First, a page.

Almuth Tebbenhoff was born in 1949 in northwestern Germany. She studied ceramics at the Sir John Cass School of Art (1972-75) and on leaving set up a ceramics studio in London. In 1977 she studied drawing at the Royal College of Art with Eduardo Paolozzi.
A selection of solo and group exhibitions include: Emslandmuseum, Schloß Clemenswerth, Germany (1983); Before Sculpture — Sculptors' Drawings, New York Studio School, New York, USA (1990); International Art Centre, Poznan, Poland (1993); Petrified, Installation on matter in space at Jodrell Bank Science Centre, Cheshire (1994); Royal British Society of Sculptors, London (2001); RBS Sculpture exhibition in Leicester Botanical Gardens; STEEL, Group exhibition at 1 Canada Square, Canary Wharf; All Female Cast, Gallery Pangolin exhibition (2006); Studio Sem artists in the Harold Martin Botanical Garden, Leicester University (2007); Artdejardin at Wingwell; Crucible, Gloucester Cathedral - major exhibition by Pangolin; Gallery Pangolin (2010); Interesting Times, Leicester University Botanical Garden Sculpture Show; Sculptors' Drawings, Gallery Pangolin, Kings Place, London (2012); A Change of Heart, Leicester University Botanical Garden Sculpture Show; Steel Sculptures, Chelsea Arts Club, London (2013); Crucible 2, Gloucester Cathedral - curated by Gallery Pangolin in Chalford, Stroud; Royal Academy Summer Show, Royal Academy of Arts (2014).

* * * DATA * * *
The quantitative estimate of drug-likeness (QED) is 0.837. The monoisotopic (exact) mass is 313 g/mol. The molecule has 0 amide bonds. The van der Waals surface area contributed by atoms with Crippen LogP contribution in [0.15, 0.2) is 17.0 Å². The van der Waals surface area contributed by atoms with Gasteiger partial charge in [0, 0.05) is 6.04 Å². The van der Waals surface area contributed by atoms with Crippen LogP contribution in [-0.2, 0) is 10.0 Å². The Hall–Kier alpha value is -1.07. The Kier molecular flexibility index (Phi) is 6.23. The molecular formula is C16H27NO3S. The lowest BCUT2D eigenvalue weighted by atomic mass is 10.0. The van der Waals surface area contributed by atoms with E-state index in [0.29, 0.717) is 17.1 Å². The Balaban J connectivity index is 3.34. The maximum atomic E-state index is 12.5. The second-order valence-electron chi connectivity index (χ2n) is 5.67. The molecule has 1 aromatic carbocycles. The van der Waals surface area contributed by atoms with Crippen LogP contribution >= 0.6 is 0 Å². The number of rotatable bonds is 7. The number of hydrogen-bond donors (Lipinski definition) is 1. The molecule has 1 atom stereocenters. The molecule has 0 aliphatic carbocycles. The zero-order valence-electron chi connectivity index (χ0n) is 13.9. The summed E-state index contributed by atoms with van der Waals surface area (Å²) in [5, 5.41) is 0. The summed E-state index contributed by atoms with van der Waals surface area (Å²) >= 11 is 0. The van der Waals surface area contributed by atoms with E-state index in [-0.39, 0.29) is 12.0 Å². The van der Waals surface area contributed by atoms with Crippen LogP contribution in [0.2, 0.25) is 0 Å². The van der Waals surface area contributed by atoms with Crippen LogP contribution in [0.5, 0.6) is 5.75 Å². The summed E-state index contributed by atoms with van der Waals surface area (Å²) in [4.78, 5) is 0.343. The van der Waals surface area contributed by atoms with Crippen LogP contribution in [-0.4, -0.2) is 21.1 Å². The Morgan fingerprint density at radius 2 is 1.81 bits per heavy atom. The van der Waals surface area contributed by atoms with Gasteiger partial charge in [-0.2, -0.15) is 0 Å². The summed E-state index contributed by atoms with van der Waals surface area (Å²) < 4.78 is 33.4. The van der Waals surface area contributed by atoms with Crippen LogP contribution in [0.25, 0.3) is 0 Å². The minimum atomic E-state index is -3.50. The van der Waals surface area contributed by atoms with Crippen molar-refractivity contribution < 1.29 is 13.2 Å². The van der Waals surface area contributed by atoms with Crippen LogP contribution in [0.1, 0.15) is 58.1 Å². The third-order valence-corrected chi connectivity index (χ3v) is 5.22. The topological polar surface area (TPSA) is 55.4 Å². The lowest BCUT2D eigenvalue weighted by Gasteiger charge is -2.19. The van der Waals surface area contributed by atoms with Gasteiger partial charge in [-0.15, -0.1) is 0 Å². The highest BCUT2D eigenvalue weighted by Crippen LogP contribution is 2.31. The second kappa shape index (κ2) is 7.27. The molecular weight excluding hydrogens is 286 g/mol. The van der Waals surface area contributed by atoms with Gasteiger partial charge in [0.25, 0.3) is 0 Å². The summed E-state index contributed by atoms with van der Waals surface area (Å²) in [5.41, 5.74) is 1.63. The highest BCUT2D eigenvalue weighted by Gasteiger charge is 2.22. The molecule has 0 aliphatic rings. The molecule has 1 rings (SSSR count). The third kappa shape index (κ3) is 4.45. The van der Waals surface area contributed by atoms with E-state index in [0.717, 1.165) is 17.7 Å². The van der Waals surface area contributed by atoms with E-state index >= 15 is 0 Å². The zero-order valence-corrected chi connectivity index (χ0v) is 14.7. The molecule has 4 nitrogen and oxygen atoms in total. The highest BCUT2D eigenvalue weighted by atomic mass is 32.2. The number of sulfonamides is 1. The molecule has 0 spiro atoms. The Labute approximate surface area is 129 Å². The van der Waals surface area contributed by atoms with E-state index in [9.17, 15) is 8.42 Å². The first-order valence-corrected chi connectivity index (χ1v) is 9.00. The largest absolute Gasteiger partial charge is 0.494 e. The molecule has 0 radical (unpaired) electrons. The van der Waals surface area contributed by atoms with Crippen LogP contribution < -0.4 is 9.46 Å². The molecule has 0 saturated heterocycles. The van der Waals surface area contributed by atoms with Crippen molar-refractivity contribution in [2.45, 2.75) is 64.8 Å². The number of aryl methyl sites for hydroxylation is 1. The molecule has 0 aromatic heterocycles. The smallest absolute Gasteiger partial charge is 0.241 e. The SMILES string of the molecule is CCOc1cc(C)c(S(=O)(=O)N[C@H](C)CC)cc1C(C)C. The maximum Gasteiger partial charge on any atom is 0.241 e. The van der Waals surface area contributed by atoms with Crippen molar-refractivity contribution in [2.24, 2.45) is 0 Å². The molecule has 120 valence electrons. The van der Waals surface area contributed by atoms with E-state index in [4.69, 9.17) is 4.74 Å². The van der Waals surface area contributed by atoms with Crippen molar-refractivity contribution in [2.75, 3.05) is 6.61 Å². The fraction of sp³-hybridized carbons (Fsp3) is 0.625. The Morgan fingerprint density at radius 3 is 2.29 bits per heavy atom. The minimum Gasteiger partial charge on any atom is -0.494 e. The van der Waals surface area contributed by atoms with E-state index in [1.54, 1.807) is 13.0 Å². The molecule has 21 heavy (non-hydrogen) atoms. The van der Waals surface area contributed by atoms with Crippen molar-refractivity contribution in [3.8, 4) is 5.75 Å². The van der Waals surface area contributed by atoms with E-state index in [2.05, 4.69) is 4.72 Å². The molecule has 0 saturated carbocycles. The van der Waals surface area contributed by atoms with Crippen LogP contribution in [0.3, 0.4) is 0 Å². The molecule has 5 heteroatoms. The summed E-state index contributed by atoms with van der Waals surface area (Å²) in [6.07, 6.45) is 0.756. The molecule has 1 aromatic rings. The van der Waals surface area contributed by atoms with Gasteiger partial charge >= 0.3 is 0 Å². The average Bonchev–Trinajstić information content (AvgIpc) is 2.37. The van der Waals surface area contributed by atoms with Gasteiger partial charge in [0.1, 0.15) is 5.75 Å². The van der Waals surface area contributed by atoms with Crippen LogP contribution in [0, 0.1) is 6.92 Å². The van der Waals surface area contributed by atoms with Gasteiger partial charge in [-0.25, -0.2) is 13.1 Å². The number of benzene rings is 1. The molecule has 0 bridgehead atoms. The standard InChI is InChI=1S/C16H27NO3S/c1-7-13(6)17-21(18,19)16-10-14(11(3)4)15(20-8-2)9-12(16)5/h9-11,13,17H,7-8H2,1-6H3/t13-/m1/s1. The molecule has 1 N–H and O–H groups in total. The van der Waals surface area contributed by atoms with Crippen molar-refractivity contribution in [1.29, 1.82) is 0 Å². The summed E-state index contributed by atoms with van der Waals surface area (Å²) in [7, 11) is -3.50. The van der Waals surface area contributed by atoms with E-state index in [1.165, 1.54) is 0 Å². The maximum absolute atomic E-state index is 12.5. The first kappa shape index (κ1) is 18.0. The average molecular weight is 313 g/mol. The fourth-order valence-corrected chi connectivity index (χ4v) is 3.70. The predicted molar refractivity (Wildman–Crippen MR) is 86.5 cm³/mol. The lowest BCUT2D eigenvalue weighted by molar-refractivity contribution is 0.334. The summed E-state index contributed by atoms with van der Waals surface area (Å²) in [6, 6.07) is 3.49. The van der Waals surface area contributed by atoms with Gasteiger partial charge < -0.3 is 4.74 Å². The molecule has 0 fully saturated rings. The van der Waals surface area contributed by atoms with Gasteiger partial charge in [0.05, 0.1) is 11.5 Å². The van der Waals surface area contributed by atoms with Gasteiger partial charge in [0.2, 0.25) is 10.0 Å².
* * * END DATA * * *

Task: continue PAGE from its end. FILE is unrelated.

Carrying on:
Initially Almuth Tebbenhoff made studio ceramics, whilst developing her ideas for sculpture. She also experimented in making architectural ceramics - washbasins, floor tiles - mostly things that she needed for her home which could be adapted for commissions. Tebbenhoff is most inspired by process: the way objects emerge from material effort pushing and pulling materials into form. It is this physical labour of art that motivates Tebbenhoff to create her work. Her early pieces were monochrome — mostly grey — abstract explorations of space and volume through geometric devices. Since the early nineties, Almuth has been moving towards a freer mode of expression, creating explosive forms in bright colours through a steady evolution of processes, investigating her current themes of light, space and the origins of matter.